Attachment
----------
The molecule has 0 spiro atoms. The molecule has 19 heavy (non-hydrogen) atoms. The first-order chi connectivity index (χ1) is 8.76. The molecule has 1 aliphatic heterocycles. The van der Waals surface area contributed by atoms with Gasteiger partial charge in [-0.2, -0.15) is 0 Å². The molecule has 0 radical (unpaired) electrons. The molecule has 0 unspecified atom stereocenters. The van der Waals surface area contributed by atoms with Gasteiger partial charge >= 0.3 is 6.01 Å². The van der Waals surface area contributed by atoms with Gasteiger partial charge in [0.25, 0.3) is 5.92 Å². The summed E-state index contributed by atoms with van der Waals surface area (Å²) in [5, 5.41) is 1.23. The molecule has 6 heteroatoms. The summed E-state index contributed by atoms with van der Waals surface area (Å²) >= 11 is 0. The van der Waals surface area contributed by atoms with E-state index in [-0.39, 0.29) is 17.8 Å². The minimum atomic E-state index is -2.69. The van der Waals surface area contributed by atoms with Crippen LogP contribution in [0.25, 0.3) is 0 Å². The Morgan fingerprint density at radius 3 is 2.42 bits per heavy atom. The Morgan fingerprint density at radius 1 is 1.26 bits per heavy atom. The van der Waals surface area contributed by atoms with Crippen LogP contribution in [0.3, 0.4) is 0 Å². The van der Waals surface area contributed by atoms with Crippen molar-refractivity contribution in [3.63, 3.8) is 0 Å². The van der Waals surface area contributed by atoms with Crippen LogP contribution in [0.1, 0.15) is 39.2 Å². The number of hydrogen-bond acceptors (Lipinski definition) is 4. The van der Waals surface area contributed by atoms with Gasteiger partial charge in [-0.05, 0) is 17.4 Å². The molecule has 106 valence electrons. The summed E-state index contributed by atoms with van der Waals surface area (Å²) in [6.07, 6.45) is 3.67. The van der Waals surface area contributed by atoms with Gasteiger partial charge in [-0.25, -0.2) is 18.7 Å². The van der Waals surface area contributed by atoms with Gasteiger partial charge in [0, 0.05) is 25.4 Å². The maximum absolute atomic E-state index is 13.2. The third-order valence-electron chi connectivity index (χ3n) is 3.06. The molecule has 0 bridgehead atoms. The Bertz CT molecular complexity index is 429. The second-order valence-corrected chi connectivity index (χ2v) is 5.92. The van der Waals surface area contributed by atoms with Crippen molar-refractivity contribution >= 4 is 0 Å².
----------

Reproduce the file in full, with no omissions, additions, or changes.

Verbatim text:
The molecule has 0 spiro atoms. The molecule has 19 heavy (non-hydrogen) atoms. The first-order chi connectivity index (χ1) is 8.76. The molecule has 1 aliphatic heterocycles. The van der Waals surface area contributed by atoms with Gasteiger partial charge in [-0.2, -0.15) is 0 Å². The molecule has 0 radical (unpaired) electrons. The molecule has 0 unspecified atom stereocenters. The van der Waals surface area contributed by atoms with Gasteiger partial charge >= 0.3 is 6.01 Å². The van der Waals surface area contributed by atoms with Gasteiger partial charge in [0.25, 0.3) is 5.92 Å². The summed E-state index contributed by atoms with van der Waals surface area (Å²) in [5, 5.41) is 1.23. The molecule has 6 heteroatoms. The summed E-state index contributed by atoms with van der Waals surface area (Å²) >= 11 is 0. The van der Waals surface area contributed by atoms with E-state index in [-0.39, 0.29) is 17.8 Å². The minimum atomic E-state index is -2.69. The van der Waals surface area contributed by atoms with Crippen LogP contribution in [0.25, 0.3) is 0 Å². The Morgan fingerprint density at radius 3 is 2.42 bits per heavy atom. The Morgan fingerprint density at radius 1 is 1.26 bits per heavy atom. The van der Waals surface area contributed by atoms with Crippen LogP contribution in [0.3, 0.4) is 0 Å². The van der Waals surface area contributed by atoms with Crippen molar-refractivity contribution in [3.63, 3.8) is 0 Å². The van der Waals surface area contributed by atoms with Crippen LogP contribution in [0.1, 0.15) is 39.2 Å². The number of hydrogen-bond acceptors (Lipinski definition) is 4. The van der Waals surface area contributed by atoms with Gasteiger partial charge in [-0.05, 0) is 17.4 Å². The molecule has 106 valence electrons. The summed E-state index contributed by atoms with van der Waals surface area (Å²) in [6.07, 6.45) is 3.67. The van der Waals surface area contributed by atoms with Gasteiger partial charge in [-0.25, -0.2) is 18.7 Å². The van der Waals surface area contributed by atoms with Gasteiger partial charge in [0, 0.05) is 25.4 Å². The maximum absolute atomic E-state index is 13.2. The third-order valence-electron chi connectivity index (χ3n) is 3.06. The molecule has 0 bridgehead atoms. The Bertz CT molecular complexity index is 429. The second-order valence-corrected chi connectivity index (χ2v) is 5.92. The van der Waals surface area contributed by atoms with Crippen molar-refractivity contribution >= 4 is 0 Å².